Far Northeast Philadelphia, the last part of the city to fully develop, was still expanding rapidly in 1962 when then-Archbishop John Krol established a new parish under the patronage of St. Anselm, a distinguished medieval doctor of the Church and Archbishop of Canterbury.
Father Edmond Walsh, the founding pastor, celebrated his first Masses at a temporary church on Chilton Road, but very quickly began work on the permanent church/school on Dunks Ferry Road.
School opened under the direction of the Sisters, Servants of the Immaculate Heart of Mary in September 1963, and the first Mass was celebrated in the church on Nov. 23, 1963.
By 1968 when Father Stanislaus Kowal became pastor the school was already the second largest in the Archdiocese, and although an addition was already planned, over the next decade some children attended classes at St. Dominic or St. Martha School, and even in the former Holy Providence School on the grounds of the Blessed Sacrament Sisters in Bensalem.
Because of the great needs of the school, church ornamentation took second place until the arrival of Msgr. Edward Teller as pastor in 1980, and some of it has a story. For example why does the window depicting St. Anselm show him as a smithy? Because it’s really St. Dunstan, another medieval Archbishop of Canterbury (who actually was a metalworker) and was obtained from the St. Francis Vocational School chapel when it was torn down.
Why is the baptistery behind a sturdy iron grill? Because the bronze cover of the font is extremely valuable. It was at the old St. Michael Mission Center, believed to be 16th century from the studio of Bernini, and obtained by Msgr. Teller from the Sisters of the Blessed Sacrament. The iron grill has a history too; that was from the former St. Stephen’s Church. The beautiful stained glass in the rear came from the former St. Ludwig Church, the sanctuary sconces from St. Edward Church and the most recent acquisition, pews from Our Lady of Victory Church.
Because the parish was established when the neighborhood itself was young so were the parishioners; many of them city workers, police, firefighters and nurses, or just families attracted by nearby industry, which explains why the school grew so rapidly.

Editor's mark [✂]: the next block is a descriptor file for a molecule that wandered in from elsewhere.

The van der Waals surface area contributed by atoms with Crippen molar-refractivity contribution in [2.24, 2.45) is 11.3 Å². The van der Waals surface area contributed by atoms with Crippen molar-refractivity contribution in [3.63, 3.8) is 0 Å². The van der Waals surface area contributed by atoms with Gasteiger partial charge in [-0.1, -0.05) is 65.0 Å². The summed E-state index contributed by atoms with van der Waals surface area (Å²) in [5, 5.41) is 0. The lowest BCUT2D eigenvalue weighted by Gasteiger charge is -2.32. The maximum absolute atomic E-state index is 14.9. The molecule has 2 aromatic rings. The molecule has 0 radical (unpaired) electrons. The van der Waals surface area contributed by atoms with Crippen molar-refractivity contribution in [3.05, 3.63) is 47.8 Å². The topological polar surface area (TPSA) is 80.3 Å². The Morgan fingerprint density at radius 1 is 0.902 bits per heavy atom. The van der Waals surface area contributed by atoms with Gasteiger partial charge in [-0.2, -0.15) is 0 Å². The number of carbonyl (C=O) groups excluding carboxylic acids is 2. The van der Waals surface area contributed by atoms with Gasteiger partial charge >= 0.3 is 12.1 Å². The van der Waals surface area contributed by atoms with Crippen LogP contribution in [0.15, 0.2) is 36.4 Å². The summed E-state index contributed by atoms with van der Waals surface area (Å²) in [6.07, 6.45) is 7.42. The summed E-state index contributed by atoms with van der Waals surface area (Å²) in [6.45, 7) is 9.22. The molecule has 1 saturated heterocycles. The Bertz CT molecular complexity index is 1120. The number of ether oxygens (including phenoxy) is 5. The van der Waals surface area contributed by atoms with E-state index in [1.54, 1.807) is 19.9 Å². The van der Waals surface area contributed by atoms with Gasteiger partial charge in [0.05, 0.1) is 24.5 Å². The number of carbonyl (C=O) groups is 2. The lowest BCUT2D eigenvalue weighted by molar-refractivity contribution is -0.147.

Cindy McDonald, who went through St. Anselm School and graduated in 1972, is the second of four generations of her family in the relatively young parish. She remembers being bused to St. Martha’s beginning in fifth grade. There were four rooms to each grade with about 45 students each. She also recalls in the years she attended at St. Anselm that whenever the kids met kindly Father Kowal in the hall he would give them a piece of hard candy. The whole neighborhood was wall-to-wall kids. “Back then we had 82 children on our block,” she said.
When she and her husband John married their first apartment was not in the parish, but when they bought a house it was back to St. Anselm. “It is home,” she said. In keeping with the public service tradition of the parish, she and her husband are both retired Philadelphia police sergeants. Their son, John Jr., who also lives in the parish, is a Philadelphia police sergeant.
Fifty years does make a difference, and while there are still young people, they no longer predominate, and that affects ministries.
“Today, with an aging population we see ministry to the homebound, the sick, the dying and the bereaved,” observed Father Thomas Dunleavy, St. Anselm’s pastor, who will celebrate the parish anniversary Mass on April 29.
“These were not necessary in the beginning years when the parish was so young,” he said. “Throughout this 50-year history the people have been ever responsive to the church and school in response to the needs of the time.”
St. Anselm School, with more than 400 students, is still a vital force in the community, offering the quality education along with discipline to make a pleasant environment, Father Dunleavy noted, and among parish programs, the St. Vincent de Paul Society is especially vibrant.
Patty McCarthy moved into the parish as a child in 1965 and loved it. “Everything was new, the parish was new, the neighborhood was new,” she said. The Sisters, some of whom she keeps in touch with, “were wonderful,” she said. “They taught you not only the lesson, but by example they taught you the type of person you wanted to become.”
Although she left as a young married adult, she eventually came back. “I raised my children here, my daughter is getting married from here and one of my sons is in the parish. People want to stay and if they go away they come back,” she said.
Lou Baldwin is a member of St. Leo Parish and a freelance writer.